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Getting fit

The road to better health starts with the right team

Created date

October 26th, 2010

When Don Allred moved to Highland Springs in 2006, he says he wasn t in the best shape. The retired State Farm insurance agent had just lost his wife and was feeling run down. His weight barely tipped the scales at 116 pounds. Now, four years later, Allred works out three times a week in the community s fitness center with a personal trainer and has added 40 pounds of lean muscle tissue. There s no fat, I can tell you that, he says. I really enjoy working out, and I feel better after I ve done it. The exercise program that Sara [Bartolone, Highland Springs rehabilitation wellness technician] designed helps me hold my own. Having a plan motivates me to work harder than I would if I was just going to the fitness center by myself. Allred s success story is not uncommon at Highland Springs, where the team approach to health and wellness encompasses the whole person.

The village doctor

We have the benefit of a team that includes not just doctors and nurses, but our wellness program with physical and occupational therapists and a fitness specialist right here on site, says Mary Norman, M.D., medical director at Highland Springs. We also have activity coordinators and social workers who are really in tune with the people who live here. Norman, who was recently voted one of 2010 s Best Doctors in Dallas in geriatrics by D magazine, appreciates the advantage of working in the same place where her patients live. There s nothing better than being the village doctor, she says. I get to see people as they re interacting with other residents, as they re eating, as they re playing. It s rare in medicine that you really have the time to understand the whole person. Just the benefit of being able to tell someone You know, you just don t look quite the same as you usually do. Can you come in and see me tomorrow? is wonderful. In a normal practice, when someone drives in from 30 minutes away, that s not an option.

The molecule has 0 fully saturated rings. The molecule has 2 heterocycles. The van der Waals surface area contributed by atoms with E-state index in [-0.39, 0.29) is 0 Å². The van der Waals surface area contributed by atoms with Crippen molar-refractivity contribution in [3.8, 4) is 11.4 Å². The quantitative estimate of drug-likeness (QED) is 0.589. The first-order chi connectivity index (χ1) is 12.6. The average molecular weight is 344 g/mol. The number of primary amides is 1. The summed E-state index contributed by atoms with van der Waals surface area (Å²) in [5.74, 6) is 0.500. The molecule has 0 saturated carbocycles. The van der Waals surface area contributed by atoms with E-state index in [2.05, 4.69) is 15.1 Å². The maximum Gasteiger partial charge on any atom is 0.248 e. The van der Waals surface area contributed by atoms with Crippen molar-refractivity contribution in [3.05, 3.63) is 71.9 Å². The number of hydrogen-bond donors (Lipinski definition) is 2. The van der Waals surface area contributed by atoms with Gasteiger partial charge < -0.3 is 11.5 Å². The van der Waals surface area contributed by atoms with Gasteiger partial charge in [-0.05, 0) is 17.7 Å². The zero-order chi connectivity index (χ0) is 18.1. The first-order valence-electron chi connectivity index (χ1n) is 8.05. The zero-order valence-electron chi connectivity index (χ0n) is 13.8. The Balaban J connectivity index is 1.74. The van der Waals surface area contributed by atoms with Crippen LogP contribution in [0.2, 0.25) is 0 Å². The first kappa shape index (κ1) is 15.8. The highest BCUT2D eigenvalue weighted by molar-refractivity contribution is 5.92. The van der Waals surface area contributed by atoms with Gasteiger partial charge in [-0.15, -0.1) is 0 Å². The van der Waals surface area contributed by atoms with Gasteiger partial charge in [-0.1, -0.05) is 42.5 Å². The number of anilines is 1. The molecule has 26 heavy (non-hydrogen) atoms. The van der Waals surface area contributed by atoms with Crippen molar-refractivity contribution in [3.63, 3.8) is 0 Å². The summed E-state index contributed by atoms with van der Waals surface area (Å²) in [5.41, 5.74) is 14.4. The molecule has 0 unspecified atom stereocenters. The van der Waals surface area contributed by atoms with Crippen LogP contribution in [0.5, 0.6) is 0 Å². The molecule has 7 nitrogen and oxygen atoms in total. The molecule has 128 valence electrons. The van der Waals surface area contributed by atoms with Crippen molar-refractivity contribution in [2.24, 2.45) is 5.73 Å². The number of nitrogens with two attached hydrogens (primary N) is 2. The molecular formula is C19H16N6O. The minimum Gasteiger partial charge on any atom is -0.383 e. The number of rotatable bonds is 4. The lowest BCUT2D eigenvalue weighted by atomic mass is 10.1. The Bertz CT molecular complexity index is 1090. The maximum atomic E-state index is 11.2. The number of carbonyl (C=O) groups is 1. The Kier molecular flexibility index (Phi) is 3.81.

Leading the way

The concept of specialized, holistic care for older adults is gaining momentum across the country, particularly as the population ages. According to a recent U.S. Census Bureau report, one in five U.S. residents will be 65 or older by 2030. Medical centers are taking note. The recently opened University of Texas Center for Healthy Aging in Houston uses a coordinated approach similar to Erickson Living s, incorporating therapists and social workers into a patient s team of caregivers. Erickson Livingis a leader in the field in terms of holistic medicine and wellness, says Norman. It doesn t surprise me that other medical providers are trying the same approach.

An ounce of prevention

Part of maintaining optimal health includes nipping potential problems in the proverbial bud. With same-day or next-day appointments, Highland Springs community members don t have to wait to see a doctor. And they don t have to hop in the car when they re not feeling well. I ve had patients walk down to the medical center on a Friday afternoon because it s so convenient to pop in, says Norman. Instead of trying to stick it out through the weekend, I get them the medicine they need so they re on their way to feeling better.

Lifestyle factors

Norman also addresses the bigger lifestyle factors that affect a patient s well-being. I ask residents, What are your fitness goals? Together we come up with a plan, and then we get other support staff on board to help them accomplish their goals, she says. We have the benefit of more frequent follow-up here than in a traditional practice. In Allred s case, the community s support was invaluable in getting him back into top form. I get stronger every day, he says.

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